Contraception is a method or device that prevents pregnancy. There are different types of contraception, including hormonal methods and non-hormonal methods.
Some methods of contraception can also be used to provide protection against sexually transmitted diseases (STIs)
Hormonal methods of contraception
Hormones, such as oestrogen and progesterone, play an important role in fertilisation. Some methods of contraception use hormones to prevent the release of the egg during the menstrual cycle.
Oestrogen inhibits the production of FSH. preventing the eggs from maturing and being released from the ovaries.
Progesterone inhibits ovulation and produces a thick mucus, which stops any sperm from reaching the egg.
Some examples of hormonal methods of contraception include:
- Combined pill – An oral contraception that contains both oestrogen and progesterone
- Progesterone-only pill – An oral contraception that only contains progesterone
A person taking oral contraceptives must remember to take them on a daily basis, or the effectiveness will decrease.
- Skin patch, implant or injection – Release progesterone slowly, which inhibits the maturation and release of eggs. The skin patch sticks to the skin and the implant goes under the skin on the upper arm. A benefit of these methods is that the user does not need to remember to take the contraception on a daily basis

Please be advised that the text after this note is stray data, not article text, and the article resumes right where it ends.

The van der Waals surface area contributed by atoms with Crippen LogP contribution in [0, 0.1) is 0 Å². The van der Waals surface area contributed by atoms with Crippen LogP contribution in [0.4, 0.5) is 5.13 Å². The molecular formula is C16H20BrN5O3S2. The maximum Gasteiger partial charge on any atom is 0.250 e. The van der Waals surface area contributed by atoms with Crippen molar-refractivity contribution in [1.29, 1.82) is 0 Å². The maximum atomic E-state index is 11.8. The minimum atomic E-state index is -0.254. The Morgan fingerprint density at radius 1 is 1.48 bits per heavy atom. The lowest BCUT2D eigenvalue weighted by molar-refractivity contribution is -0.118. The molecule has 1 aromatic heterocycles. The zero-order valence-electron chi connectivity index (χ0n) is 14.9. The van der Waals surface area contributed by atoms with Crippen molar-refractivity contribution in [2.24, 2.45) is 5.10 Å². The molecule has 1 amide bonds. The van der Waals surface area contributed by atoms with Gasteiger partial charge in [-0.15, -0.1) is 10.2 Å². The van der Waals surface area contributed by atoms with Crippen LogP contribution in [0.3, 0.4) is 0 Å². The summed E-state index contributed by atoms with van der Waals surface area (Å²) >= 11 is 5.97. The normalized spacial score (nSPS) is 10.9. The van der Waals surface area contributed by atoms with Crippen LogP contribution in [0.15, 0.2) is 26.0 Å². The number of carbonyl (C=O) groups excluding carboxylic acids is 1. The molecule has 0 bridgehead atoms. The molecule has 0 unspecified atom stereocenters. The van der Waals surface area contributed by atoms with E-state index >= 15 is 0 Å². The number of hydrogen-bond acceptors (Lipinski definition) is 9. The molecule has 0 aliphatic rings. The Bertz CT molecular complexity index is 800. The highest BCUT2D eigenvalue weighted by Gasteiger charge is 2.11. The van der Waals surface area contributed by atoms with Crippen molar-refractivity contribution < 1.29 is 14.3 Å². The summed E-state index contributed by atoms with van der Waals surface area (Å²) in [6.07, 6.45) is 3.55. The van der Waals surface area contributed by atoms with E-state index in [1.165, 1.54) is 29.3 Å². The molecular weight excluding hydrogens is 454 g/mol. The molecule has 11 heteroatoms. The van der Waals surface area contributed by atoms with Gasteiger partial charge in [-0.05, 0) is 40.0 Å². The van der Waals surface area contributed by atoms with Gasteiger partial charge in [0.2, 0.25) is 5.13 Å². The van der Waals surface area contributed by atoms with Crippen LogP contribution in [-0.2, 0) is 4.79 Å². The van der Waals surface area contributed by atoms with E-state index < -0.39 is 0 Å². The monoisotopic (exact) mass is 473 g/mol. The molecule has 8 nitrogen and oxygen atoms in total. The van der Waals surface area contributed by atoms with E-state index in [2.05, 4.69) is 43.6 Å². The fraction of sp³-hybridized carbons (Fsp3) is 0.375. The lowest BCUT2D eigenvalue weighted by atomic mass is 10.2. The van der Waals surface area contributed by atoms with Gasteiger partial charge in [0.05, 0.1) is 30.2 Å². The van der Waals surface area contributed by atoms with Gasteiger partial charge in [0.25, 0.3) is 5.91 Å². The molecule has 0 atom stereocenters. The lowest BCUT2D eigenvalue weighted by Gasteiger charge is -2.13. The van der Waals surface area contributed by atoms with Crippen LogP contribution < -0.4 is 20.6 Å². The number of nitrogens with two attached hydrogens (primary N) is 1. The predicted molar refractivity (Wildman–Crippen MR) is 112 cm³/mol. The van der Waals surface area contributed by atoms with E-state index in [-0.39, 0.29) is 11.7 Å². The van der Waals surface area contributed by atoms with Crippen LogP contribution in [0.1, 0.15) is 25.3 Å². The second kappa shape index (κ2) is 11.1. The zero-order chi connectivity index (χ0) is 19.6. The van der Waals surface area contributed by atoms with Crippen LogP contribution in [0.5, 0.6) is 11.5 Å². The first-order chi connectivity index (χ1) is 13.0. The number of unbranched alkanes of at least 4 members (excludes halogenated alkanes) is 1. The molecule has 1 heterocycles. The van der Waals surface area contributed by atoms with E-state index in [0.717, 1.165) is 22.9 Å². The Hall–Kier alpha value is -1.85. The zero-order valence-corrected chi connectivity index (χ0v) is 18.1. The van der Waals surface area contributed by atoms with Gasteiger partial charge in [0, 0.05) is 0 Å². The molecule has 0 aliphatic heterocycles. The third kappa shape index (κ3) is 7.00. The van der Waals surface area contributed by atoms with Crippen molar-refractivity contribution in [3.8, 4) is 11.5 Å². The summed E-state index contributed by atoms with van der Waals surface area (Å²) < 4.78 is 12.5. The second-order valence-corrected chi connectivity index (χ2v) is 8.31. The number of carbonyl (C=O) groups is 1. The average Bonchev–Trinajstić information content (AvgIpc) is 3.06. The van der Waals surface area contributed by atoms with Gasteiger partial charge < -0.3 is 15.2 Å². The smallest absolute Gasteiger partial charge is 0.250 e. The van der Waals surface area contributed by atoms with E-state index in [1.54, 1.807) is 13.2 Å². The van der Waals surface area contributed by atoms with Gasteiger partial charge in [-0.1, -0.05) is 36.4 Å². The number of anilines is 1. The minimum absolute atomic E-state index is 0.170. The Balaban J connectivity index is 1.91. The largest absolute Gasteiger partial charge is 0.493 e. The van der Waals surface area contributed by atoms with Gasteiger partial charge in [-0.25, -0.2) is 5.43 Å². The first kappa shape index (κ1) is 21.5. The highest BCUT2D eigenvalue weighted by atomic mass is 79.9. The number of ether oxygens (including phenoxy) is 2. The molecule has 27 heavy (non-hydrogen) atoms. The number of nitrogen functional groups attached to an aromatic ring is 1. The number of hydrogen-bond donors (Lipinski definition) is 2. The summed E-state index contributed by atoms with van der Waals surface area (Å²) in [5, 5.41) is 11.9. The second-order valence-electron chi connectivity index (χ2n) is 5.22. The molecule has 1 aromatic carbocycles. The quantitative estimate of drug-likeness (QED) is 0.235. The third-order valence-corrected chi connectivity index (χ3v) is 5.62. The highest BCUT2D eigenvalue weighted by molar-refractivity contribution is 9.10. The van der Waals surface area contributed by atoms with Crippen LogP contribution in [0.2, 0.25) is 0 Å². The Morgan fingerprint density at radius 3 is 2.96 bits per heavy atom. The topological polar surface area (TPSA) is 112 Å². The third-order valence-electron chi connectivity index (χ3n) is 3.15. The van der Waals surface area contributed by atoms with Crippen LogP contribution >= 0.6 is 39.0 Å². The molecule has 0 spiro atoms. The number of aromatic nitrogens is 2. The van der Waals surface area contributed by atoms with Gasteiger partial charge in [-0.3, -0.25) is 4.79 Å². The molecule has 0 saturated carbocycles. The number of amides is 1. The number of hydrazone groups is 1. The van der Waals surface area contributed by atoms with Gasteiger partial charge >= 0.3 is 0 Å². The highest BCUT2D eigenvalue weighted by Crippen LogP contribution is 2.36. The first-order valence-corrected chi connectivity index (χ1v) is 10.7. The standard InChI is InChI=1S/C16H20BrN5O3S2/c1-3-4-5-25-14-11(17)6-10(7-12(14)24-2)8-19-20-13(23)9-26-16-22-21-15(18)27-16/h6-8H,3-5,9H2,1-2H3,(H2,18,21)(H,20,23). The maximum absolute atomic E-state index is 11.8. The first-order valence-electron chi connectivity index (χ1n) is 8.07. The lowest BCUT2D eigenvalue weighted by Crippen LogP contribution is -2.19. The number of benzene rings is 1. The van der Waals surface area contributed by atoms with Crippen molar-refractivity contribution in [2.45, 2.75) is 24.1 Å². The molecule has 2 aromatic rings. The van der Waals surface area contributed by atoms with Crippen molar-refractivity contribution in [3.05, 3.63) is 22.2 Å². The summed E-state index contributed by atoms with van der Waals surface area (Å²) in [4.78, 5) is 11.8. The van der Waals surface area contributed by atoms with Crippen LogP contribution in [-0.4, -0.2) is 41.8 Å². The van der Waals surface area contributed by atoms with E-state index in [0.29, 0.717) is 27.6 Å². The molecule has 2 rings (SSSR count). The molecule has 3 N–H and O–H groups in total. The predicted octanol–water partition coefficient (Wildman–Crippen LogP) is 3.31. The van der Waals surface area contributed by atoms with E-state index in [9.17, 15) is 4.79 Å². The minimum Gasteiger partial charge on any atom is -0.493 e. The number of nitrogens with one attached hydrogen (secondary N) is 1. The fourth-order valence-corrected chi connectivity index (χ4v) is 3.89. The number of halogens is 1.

- Intrauterine device (IUD) – A T-shaped device that goes into the uterus and stops an egg from implanting. There are plastic IUDs that release progesterone and copper IUDs that kill sperm.
Hormonal methods of contraception can be very effective, but there are side effects associated with them. For example, mood swings, weight gain, changes in blood pressure and irregular periods.
Some hormones can also be used to increase the chance of pregnancy.
Non–hormonal methods of contraception
These methods do not contain hormones and they stop the sperm from reaching the egg.
- Condom (barrier method) – Goes over the penis and is worn during sexual intercourse to stop sperm from entering the vagina. There are also female versions. Condoms are the only contraceptive that stops both pregnancy and the spread of sexually transmitted diseases
- Diaphragm (barrier method) – A plastic cup that sits over the cervix and traps the sperm. Adding spermicide to the diaphragm makes it more effective at preventing pregnancy
- Spermicidal agents – Kill or disable sperm
- Surgical methods (sterilisation) – In males, cutting and tying the sperm ducts to prevent sperm from leaving the penis, is called a vasectomy. In females, the fallopian tubes (oviducts) can be cut or tied to prevent eggs from travelling from the ovaries to the uterus
- Natural method – Avoiding sexual intercourse during the most fertile stages of the menstrual cycle can reduce the likelihood of pregnancy
- Abstinence – Completely avoiding sexual intercourse. This is the only contraceptive method that is 100% effective at preventing pregnancy